Ahmet Atakan died from injuries amid anti-government protests in Hatay province Tuesday
Turkey's interior minister: "There was no police intervention" and he "fell from a high place"
Turkish authorities in Hatay have not responded to requests for an official autopsy report
A day after conflicting accounts over the death of a protester sparked clashes between security forces and demonstrators in several Turkish cities, Turkey’s interior minister insisted police played no role in the man’s fatal injuries.
“What happened in Hatay is a saddening event. I wish peace from God for our deceased citizen,” Muammer Guler told journalists. He was referring to Ahmet Atakan, 22, who died as a result of his injuries amid a predawn battle between demonstrators and riot police in the Turkish border province of Hatay on Tuesday.
“The investigation into the event was started immediately. However, as you also watched yesterday, footage emerged that shows there was no police intervention and that (he) fell from a high place. This is what the autopsy report says as well,” Guler said.
Turkish authorities in the province of Hatay have not responded to CNN requests to share Atakan’s official autopsy report.
Meanwhile, eyewitnesses and family members of the dead protester have insisted that Atakan did not fall from a building. Rather, they told CNN, he was shot in the head at close range by a tear gas canister fired by a passing police armored personnel carrier.
Since a wave of protests erupted over government plans to replace a park in Istanbul with a shopping mall last May, human rights groups have documented cases of a number of activists who were blinded, suffered brain damage, or remain in medically induced comas a result of tear gas canisters fired at their heads.
But Turkish government officials have pointed to two videos to bolster the case that Atakan fell to his death Tuesday morning.
One video from a camera aboard a police vehicle showed debris apparently being hurled from rooftops at the vehicle as it drove up Hatay’s Gunduz Street. For months, the area has been the site of nearly weekly clashes between demonstrators from Turkey’s Alawite religious minority and Turkish security forces.
At one moment in the video, the body of a man tumbles off of a dark curb onto the street, apparently forcing the police vehicle to swerve.
Later Tuesday, a second grainy video emerged on Turkish television that showed something that could have been a human body falling down the side of a building as police armored vehicles navigated Gunduz Street.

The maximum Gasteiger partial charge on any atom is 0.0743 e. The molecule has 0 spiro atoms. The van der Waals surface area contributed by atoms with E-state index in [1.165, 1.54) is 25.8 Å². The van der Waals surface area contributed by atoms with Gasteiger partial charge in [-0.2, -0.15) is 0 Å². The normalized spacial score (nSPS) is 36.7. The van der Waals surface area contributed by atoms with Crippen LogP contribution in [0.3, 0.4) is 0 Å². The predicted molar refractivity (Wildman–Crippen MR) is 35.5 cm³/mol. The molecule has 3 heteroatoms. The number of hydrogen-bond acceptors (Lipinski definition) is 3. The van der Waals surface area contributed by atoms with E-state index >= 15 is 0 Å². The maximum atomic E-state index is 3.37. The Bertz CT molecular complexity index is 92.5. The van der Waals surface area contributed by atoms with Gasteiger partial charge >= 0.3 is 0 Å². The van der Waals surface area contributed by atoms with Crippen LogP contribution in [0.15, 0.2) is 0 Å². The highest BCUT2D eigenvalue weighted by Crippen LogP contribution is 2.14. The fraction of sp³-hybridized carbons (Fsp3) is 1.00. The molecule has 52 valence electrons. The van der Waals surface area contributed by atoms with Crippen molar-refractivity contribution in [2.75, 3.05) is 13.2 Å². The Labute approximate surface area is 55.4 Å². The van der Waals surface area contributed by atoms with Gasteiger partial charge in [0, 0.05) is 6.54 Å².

It is not clear whether the interior minister’s statements or the two videos will persuade many critics of the Turkish government.
At a funeral in Hatay on Tuesday, angry relatives, friends and neighbors chanted “murderer police” as they carried Atakan’s casket to a freshly dug grave.
“Erdogan’s dogs killed my son,” screamed Atakan’s mother Emsal, in an interview with CNN. She was referring to Recep Tayyip Erdogan, Turkey’s prime minister.
Atakan is the second man from his neighborhood – and from the city of Hatay’s Alawite community – to have died amid clashes with police.
“How he died doesn’t concern me, it’s just a detail,” said Hasan Akgol, a member of parliament from the opposition Republican People’s Party in Hatay.
“The big picture is he died during a police intervention,” he added in an interview with CNN. “How many more young kids are going to be killed by this kind of stuff?”
At least four other anti-government demonstrators – all from Turkey’s Alawite and Alevi religious minorities – have also died as a result of injuries received amid the anti-government unrest that has ebbed and waned across Turkey throughout the summer.
“No matter what happened, we know that there are ethnic-based provocations in Hatay,” Interior Minister Guler told journalists Wednesday.
Tear gas wafted through downtown Hatay late Tuesday night, after angry residents emerged from Atakan’s funeral to again clash with Turkish riot police on Gunduz Street.
And on Tuesday night, Turkish riot police fired water cannons, plastic pellets and tear gas in Hatay province – and in the cities of Ankara, Izmir and Istanbul – to disperse angry protests that erupted in response to Atakan’s death.